In July, following the legislative session, Gagliardi announced a proposal to lower the age limit for blood donations to 16 throughout the state.[43][44]

2008 election[edit]

Gagliardi sought a second term in the legislature in the 2008 statewide elections, facing Republican John Bodnar[45] whose bid to unseat Labuda was endorsed by the Denver Post;[46] the Arvada Press endorsed Gagliardi.[47] Gagliardi was again joined by campaign manager Allen Weisheit, and as in previous elections, she was competing for a seat with voter registration numbers favoring Republicans; again her race was expected to be strongly contested.[48] Gagliardi prevailed with just over 50 percent of the popular vote, some 1600 votes ahead of Bodnar; American Constitution Party candidate Amanda Campbell took 4 percent of the vote.[49]

2009 legislative session[edit]

For the 2009 legislative session, Gagliardi was named to a seat on the House Business Affairs and Labor Committee and as vice-chair of the House Health and Human Services Committee.[50] Following her re-election, Gagliardi was also nominated for the post of House Majority Caucus Chair, but the post ultimately went to Representative Karen Middleton.[51] Representative Gagliardi was the prime sponsor of 5 bills in the House of Representatives and 7 bills in the Colorado State Senate, in addition to co-sponsoring many other bills and resolutions.[9]

Gagliardi carried House Bill 1331 in 2009 which created tax credits for the purchase of fuel efficient vehicles in the state of Colorado. The credits incentivized the purchase of plug-in vehicles, hybrid vehicles, plug-in hybrids, plug-in hybrid conversions, and CNG conversions. These tax credits had the dual benefits of bolstering the automotive dealership industry in Colorado and creating jobs in the field of vehicle conversion.[52][53]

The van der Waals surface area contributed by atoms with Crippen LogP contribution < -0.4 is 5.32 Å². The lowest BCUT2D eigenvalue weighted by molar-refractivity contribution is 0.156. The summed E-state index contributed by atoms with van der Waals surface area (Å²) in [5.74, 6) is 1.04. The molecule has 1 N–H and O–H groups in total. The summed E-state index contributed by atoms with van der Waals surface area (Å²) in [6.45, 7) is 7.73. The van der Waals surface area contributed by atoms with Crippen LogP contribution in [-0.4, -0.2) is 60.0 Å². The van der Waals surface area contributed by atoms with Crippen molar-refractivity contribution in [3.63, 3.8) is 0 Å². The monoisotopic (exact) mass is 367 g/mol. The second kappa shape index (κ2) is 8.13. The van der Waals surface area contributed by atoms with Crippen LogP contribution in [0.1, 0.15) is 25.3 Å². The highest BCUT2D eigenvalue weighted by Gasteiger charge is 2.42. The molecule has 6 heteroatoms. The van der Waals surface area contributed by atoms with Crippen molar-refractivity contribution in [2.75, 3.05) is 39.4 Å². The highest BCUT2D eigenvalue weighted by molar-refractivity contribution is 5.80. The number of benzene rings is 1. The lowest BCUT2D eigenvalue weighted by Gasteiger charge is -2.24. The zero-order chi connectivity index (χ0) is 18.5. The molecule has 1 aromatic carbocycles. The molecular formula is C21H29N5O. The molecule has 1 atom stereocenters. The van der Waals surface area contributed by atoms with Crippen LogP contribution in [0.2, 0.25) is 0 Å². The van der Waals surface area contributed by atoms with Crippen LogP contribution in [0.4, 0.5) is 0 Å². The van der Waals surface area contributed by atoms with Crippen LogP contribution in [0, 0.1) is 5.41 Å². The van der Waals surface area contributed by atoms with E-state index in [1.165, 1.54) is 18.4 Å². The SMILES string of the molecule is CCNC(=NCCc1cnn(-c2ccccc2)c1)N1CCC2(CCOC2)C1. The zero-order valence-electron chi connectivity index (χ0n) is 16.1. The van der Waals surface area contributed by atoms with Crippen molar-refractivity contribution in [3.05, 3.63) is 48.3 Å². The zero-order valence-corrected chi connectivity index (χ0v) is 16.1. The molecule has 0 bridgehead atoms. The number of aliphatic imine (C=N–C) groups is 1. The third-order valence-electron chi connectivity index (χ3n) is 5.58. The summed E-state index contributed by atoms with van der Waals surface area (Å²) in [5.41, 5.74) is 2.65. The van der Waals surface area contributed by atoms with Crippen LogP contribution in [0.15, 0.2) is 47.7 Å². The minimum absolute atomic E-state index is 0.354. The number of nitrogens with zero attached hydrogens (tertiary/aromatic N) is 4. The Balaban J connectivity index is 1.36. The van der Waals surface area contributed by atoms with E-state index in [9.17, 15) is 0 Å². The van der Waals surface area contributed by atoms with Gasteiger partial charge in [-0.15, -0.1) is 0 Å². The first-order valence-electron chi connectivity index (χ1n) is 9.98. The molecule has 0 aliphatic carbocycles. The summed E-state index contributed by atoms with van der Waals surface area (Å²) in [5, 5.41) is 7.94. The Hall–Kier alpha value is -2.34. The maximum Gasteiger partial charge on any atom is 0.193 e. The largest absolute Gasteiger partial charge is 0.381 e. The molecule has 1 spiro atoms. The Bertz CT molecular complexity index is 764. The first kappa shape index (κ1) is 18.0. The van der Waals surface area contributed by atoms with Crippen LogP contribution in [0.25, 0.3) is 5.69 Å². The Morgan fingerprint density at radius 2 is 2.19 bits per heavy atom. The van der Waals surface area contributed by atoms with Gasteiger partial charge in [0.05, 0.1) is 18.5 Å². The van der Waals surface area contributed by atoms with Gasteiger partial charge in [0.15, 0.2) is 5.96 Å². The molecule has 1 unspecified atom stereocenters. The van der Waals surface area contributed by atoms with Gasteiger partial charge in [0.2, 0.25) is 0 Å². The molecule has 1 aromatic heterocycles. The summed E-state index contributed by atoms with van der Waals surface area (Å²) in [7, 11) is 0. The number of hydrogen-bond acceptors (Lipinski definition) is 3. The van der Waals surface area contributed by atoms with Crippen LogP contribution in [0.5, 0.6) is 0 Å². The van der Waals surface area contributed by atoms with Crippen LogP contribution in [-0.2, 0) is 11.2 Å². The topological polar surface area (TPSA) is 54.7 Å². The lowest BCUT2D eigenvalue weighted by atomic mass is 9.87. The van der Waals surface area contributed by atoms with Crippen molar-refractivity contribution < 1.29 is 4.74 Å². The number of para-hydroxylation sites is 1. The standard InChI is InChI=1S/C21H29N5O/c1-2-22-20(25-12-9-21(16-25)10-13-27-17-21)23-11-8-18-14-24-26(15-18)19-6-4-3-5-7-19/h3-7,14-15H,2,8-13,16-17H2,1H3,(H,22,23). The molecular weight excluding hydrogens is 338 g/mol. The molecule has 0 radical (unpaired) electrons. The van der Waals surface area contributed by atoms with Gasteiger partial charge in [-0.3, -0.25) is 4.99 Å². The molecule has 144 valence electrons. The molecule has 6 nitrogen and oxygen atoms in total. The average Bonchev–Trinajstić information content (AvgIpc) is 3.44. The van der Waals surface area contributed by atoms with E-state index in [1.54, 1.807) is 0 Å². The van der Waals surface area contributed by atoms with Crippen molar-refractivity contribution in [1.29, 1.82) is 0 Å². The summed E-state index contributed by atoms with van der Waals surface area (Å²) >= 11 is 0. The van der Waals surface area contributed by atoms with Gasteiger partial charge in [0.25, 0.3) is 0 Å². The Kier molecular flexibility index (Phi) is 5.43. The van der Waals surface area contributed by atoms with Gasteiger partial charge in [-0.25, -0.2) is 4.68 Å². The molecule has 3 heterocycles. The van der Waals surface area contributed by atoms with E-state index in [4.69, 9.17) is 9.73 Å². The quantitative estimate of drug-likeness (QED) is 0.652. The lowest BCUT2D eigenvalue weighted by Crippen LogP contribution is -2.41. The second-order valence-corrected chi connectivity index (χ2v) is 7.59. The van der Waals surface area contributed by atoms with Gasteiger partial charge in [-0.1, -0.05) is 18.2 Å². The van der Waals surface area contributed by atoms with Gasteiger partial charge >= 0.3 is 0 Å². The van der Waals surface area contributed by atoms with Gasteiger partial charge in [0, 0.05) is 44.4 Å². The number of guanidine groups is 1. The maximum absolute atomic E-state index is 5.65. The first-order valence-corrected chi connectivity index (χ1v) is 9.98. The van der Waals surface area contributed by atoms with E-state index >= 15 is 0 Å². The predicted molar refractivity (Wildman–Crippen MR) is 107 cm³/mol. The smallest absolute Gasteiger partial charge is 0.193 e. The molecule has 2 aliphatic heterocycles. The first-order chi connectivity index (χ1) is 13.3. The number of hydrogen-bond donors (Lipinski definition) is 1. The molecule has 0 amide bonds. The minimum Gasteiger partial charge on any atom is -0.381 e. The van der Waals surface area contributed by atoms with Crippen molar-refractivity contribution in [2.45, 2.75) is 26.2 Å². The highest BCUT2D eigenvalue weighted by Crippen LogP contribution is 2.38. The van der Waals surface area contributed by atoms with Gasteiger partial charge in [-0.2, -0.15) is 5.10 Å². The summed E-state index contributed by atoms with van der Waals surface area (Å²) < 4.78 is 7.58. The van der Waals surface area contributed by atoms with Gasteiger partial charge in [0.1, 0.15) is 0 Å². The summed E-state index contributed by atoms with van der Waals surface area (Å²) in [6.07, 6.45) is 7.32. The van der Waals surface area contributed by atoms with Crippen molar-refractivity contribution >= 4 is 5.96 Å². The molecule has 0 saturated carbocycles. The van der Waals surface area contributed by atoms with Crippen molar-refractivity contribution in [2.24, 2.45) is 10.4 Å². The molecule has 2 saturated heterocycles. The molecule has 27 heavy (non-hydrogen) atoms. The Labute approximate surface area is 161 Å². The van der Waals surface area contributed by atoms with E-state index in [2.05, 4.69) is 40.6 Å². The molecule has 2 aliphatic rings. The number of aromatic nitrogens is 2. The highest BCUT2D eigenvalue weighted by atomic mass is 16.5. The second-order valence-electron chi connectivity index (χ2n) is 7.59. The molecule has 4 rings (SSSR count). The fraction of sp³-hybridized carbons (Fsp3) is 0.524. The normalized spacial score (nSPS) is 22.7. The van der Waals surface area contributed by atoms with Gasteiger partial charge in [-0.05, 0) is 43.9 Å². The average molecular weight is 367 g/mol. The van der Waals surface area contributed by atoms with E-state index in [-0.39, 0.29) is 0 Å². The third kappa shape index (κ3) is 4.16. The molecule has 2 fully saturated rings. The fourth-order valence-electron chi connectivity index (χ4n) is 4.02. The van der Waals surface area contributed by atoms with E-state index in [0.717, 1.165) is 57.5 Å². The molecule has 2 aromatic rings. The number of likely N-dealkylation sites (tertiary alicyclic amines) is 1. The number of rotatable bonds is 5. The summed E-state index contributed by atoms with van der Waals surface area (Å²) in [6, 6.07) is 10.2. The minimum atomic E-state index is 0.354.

In addition to working on lower-profile issues during the 2009 session, Gagliardi sponsored a bipartisan measure to lower the age limit for blood donations to 16. The measure was crafted through collaboration between Gagliardi, Bonfils Blood Center, and Connor Randall, a high school student from Arvada and two-time heart transplant recipient. The three stakeholders recognized that blood donations could be increased by as much as 35% if the donation age were lowered with parental consent.[54] Gagliardi, being vice chair of Health and Human Services and a nurse, introduced the bill and co-prime sponsored the measure together with Republican Representative Spencer Swalm to showcase the bipartisan nature of the bill.[55] Representative Swalm, a frequent donor to Bonfils and advocate for organ and tissue donation helped lobby the measure among the Republican caucus. Gagliardi leaned on her experience as a nurse in a series of letters to the editor and opinion pieces advocating for the change and encouraging Coloradans to donate blood.[56] The bill passed and was subsequently signed into law on March 19, 2009.[57]

Gagliardi also carried a bipartisan measure with Republican Senator Don Marostica which created the Colorado Credit Reserve Program. The program leveraged $2.5 million of state funds to provide between $50 – $55 million in loans for small businesses in the state of Colorado. The bill required a large fiscal investment up-front, but will cost the state very little, even in a worst-case situation.[58][59] The bill was particularly necessary during the early stages of the recession, as credit markets were inaccessible to many businesses, yet the bill's impact has continued. As of October 2010, the measure had opened credit to 167 businesses, allowed for the creation of 1,100 jobs, and become a source of net income for the state of Colorado.[60]